Web forms can serve many essential functions in healthcare, from login forms to registration forms to contact forms. They’re a necessary element of a website and digital process, but too often their design is, well, an afterthought.
That’s a shame because bad design can not only make an organization look outdated, it makes an organization miss out on a chance to have a great interaction with users.
If you suspect your healthcare website forms could use a pick-me-up, try out the tips here.Want to create beautiful healthcare website forms? Here are 4 tips to get you started Click To Tweet
1. Don’t Forget to Use Color
Forms don’t just have to be black and white. Using color in your forms can evoke emotion and set the mood of a web page, just like a painting or artwork can make you feel a certain way.
— Buffer (@buffer) May 28, 2017
This awesome graphic from Buffer shows some of the common associations, and it’s probably not much of a surprise that many healthcare organizations and wellness companies tend to lean toward green or blue for branding.
Examples of blue branding in health & wellness:
Examples of green branding in health & wellness:
For overall branding consistency, use the same color palette for your web forms and your website as a whole.Use #brand colors in your #healthcare #webforms. Click To Tweet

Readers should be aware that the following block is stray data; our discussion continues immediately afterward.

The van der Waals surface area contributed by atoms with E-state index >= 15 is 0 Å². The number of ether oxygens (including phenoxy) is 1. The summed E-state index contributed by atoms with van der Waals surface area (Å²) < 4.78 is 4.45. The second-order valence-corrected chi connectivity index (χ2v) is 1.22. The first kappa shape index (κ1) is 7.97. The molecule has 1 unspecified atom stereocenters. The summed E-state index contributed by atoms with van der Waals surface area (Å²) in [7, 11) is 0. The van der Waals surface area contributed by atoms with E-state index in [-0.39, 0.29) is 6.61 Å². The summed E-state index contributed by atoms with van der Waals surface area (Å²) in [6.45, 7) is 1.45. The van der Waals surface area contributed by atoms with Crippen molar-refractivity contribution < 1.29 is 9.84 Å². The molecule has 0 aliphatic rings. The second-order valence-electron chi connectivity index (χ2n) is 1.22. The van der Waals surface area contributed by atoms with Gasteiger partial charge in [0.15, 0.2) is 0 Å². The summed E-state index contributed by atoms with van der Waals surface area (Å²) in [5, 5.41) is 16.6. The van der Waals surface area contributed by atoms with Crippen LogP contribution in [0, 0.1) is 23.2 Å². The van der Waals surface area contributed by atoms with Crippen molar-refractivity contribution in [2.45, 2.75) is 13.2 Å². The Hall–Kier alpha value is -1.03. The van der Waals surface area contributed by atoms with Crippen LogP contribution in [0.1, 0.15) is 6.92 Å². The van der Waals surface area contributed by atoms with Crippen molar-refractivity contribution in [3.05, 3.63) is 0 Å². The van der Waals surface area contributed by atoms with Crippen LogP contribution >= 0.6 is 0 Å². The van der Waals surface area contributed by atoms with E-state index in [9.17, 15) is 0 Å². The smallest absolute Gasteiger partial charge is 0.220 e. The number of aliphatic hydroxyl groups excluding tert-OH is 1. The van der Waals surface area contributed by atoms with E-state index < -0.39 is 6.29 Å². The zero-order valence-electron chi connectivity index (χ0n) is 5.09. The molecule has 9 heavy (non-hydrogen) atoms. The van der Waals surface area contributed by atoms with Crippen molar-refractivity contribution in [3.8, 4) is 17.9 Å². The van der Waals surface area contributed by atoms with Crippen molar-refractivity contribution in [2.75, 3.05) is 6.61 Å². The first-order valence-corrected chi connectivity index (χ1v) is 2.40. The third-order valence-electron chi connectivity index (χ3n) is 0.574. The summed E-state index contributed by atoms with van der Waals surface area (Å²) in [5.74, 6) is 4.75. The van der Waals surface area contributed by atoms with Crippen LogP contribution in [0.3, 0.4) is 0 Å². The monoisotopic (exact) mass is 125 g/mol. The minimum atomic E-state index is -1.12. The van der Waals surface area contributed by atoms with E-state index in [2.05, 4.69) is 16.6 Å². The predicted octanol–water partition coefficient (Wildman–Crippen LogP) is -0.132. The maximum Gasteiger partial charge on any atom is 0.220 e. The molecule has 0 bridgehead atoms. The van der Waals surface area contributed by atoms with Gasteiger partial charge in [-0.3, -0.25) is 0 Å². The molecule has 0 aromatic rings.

2. Match Fonts to Your Brand
Sorry, Arial font. You’re a little overdone and people are getting tired of you — especially on web forms.
— Creative Market (@CreativeMarket) June 5, 2015
Arial might be standard, but it can look outdated, especially if you’ve taken the time to come up with other nice fonts for your brand.
Keep the same fonts across all aspects of your site, web forms included, and you’ll do wonders for their appearance.
3. Be Mindful of Your Words
It’s easy to default to serious language in web forms. However, you might want to consider changing that up. When people use the internet to find healthcare services, they’re seeking help and guidance.
Instill some humanity into your copywriting, and get rid of impersonal, yet common, phrases and words like ‘Submit’ on your CTA buttons.
4. Break Convention
If we’ve shown anything here, it’s that forms don’t need to be boring, devoid of color creations with stern copywriting in Arial font. They can be vibrant, user-friendly, and conversational.
Take those lessons a step further and see what other conventions you can break with your web forms.
- Using lowercase fonts (if it fits with your brand)
- Forgoing the typical required red asterisk
- Breaking forms up into multiple pages
- Rounding the corners of your submit buttons and form fields
In other words, get creative and make your web forms the interactive data collectors they’re capable of being.
Are you craving more tips for improving the user-friendliness and overall appearance of your web forms? We’ve got your fix in our new eBook on web form design.
Download it today for best practices, what not to do, and more great web form design advice.